These inflated discount rates have become so unreasonable that both the Governmental Accounting Standards Board and Moody’s Investors Service issued new rules in 2012 that require state governments to use more realistic assumptions. These new rules require governments to use discount rates closer to the yields from corporate and municipal bonds, which will provide a clearer look of pension finances. In Illinois, the new reporting rules will more than double the state’s officially-reported pension debt.

In the private sector, a guaranteed benefit must use risk-free returns in calculating future liability.  But for public pensions, the taxpayers are expected to meet the huge gap between overly optimistic promises and the reality of low investment returns.

As most experts explain, public pension funds should use lower discount rates to reduce the investment risk to taxpayers. This typically means that the discount rate should be based on risk-free returns, such as Treasurys. These discount rates would reveal that between half and three-quarters of all public pension debt is hidden by accounting gimmicks. If government pension plans were subject to the same reporting rules as private pension plans, their reported pension debt would nearly triple.

Do the math:
Median discount rate used by largest public pension funds – 8%
Current 10-year US Treasuries rate – 1.6%

Progressives Sour on Chicago Teachers (Via Meadia)

…[T]he city of Chicago most certainly can run out of money. Things like extra money for music and art teachers could be great ideas or could be bad ones depending on where it comes from. But it’s not as if Chicago Public Schools is sitting on some giant pile of money that administrations have just been refusing to use. On the contrary, it’s actually sitting on a large unfunded pension obligation. . .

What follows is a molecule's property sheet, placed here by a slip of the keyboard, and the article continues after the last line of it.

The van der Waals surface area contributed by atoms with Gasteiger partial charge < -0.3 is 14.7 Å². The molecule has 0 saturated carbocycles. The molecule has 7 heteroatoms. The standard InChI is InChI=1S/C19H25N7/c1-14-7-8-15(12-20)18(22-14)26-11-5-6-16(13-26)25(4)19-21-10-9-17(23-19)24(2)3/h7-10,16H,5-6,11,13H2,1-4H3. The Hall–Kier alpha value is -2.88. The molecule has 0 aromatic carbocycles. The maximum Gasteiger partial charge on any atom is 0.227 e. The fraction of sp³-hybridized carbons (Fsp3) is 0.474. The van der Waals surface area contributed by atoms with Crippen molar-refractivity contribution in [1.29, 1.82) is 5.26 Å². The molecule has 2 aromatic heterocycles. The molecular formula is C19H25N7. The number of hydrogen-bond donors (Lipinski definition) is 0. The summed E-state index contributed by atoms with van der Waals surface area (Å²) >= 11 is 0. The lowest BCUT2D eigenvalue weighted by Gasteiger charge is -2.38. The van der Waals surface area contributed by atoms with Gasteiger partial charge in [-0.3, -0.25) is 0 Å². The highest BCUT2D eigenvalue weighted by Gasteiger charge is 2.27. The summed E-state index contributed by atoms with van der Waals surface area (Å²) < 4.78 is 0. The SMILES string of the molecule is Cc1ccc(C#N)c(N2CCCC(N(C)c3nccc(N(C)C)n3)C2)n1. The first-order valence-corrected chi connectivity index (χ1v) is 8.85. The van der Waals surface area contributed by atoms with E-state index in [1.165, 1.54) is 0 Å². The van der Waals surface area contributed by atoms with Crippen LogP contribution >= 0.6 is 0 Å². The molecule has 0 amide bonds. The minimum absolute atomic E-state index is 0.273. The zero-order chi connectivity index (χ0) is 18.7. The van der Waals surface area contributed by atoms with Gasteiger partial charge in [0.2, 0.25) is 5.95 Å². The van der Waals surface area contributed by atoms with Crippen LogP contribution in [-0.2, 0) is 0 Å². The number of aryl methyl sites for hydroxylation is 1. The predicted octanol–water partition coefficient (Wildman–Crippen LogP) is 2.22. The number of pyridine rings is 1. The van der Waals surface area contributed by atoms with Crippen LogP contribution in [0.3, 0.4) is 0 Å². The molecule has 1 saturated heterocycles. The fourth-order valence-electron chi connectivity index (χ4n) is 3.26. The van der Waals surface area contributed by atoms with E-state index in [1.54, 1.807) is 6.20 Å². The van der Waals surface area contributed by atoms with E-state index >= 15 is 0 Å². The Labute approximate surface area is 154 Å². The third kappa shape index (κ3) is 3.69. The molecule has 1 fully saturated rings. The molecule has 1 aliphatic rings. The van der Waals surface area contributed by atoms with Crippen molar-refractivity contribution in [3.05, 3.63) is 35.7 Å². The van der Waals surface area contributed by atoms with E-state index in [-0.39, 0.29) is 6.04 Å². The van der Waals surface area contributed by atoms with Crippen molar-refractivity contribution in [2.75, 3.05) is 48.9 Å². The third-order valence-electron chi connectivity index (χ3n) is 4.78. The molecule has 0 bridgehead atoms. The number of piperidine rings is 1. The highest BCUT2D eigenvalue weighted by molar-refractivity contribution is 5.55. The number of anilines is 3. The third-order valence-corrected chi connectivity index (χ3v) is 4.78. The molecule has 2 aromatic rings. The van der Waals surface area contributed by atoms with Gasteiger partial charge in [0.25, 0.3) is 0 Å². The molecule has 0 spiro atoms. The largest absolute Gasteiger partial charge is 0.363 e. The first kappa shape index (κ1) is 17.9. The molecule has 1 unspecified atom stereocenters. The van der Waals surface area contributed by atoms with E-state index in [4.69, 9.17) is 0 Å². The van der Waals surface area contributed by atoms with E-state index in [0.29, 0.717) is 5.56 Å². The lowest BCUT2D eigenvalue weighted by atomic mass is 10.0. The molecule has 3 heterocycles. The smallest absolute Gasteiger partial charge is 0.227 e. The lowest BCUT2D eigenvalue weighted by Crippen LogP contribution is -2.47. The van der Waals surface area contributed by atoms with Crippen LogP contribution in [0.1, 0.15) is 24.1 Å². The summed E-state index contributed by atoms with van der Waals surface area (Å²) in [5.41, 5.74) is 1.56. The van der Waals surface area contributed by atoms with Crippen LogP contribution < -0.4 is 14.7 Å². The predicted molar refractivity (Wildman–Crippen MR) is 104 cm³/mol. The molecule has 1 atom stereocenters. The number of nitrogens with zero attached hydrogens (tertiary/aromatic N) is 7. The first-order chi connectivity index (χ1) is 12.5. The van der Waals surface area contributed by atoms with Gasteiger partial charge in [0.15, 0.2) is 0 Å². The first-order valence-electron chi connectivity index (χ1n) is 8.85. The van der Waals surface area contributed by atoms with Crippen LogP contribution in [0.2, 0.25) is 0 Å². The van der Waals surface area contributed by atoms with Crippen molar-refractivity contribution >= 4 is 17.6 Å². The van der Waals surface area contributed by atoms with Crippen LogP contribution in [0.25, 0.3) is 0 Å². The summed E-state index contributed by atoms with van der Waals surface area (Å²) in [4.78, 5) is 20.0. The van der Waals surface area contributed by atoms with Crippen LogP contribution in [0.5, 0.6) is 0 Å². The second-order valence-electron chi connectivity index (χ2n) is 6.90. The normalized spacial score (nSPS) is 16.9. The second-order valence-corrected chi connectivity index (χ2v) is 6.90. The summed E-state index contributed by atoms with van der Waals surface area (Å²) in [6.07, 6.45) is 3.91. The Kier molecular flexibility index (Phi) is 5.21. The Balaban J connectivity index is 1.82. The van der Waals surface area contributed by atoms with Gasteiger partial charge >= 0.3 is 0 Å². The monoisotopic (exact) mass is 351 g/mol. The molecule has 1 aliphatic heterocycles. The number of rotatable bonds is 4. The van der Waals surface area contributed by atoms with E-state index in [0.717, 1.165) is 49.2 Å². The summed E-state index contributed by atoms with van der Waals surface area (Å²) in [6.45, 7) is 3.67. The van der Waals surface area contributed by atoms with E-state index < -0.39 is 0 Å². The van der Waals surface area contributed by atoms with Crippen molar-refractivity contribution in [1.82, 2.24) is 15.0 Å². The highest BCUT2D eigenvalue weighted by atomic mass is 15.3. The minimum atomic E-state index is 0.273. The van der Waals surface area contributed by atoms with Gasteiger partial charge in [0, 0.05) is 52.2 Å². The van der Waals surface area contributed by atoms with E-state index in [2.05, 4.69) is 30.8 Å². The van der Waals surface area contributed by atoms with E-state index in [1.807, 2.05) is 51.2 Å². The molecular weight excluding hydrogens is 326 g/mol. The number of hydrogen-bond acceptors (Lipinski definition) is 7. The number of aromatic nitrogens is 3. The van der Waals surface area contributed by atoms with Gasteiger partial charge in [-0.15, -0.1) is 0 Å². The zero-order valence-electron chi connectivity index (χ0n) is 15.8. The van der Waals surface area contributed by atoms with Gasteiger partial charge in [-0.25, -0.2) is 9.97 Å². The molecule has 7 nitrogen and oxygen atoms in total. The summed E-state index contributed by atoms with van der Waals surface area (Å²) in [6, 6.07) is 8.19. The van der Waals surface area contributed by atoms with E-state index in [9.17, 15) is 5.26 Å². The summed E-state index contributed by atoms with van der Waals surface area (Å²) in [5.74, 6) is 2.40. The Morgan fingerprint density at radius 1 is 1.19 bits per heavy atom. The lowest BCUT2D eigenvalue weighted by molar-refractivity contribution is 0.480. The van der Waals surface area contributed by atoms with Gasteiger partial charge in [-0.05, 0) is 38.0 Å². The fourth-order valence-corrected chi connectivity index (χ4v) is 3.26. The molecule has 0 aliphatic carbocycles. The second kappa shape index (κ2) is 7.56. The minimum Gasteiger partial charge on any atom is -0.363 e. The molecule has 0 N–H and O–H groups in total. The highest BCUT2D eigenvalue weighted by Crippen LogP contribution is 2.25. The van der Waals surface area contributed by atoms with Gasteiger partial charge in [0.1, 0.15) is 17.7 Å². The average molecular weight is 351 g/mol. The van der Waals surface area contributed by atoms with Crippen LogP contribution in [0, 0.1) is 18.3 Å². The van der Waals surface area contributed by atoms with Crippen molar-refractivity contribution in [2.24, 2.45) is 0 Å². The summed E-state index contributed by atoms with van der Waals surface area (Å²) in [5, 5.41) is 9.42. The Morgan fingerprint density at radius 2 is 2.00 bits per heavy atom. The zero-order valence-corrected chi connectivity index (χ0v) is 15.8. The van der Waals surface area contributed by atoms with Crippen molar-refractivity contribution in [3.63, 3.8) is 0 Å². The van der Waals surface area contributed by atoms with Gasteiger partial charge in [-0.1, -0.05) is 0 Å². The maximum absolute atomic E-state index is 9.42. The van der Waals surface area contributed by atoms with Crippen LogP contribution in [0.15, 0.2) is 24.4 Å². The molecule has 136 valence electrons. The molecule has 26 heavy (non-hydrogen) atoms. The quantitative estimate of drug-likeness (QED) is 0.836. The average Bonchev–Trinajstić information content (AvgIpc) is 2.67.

In our local school district, pension costs are soaring to make up for unreasonably optimistic pension promises.

… pension costs have risen more than 50% over the last two years and now account for 7.2% of the total budget, up from 5.1% in 2010-11.  This has meant ongoing cuts in student services as taxes are diverted to pay for pensions.  The trend is up, and by 2015 pension costs are expected to eat up 35 percent of property tax collections.

October 25, 2012

Did your 529 plan earn a gold metal?

by Grace

In their annual evaluation of 529 plans, Morningstar awarded its top Gold rating to four plans.

In an annual review of the largest 529 college-savings plans, Morningstar analysts identified 27 plans that are likely to outperform their peers on a risk-adjusted basis over a full market cycle. These plans earned Gold, Silver, or Bronze Morningstar Analyst Ratings, which are forward-looking, qualitative ratings.

The 529 plans earning medals are a diverse group of direct-sold and advisor-sold plans, but all have a strong menu of investment options, solid management, and reasonable fees. The relatively large number of plans earning medals reflects meaningful improvements across the 529 industry in recent years. Very few plans still include options that have performed poorly due to weak management or extremely high fees. As such, only four of the 64 plans rated earned Negative ratings, with 33 plans earning Neutral ratings. Morningstar did not rate 22 of the industry’s smallest plans….

Gold Medalists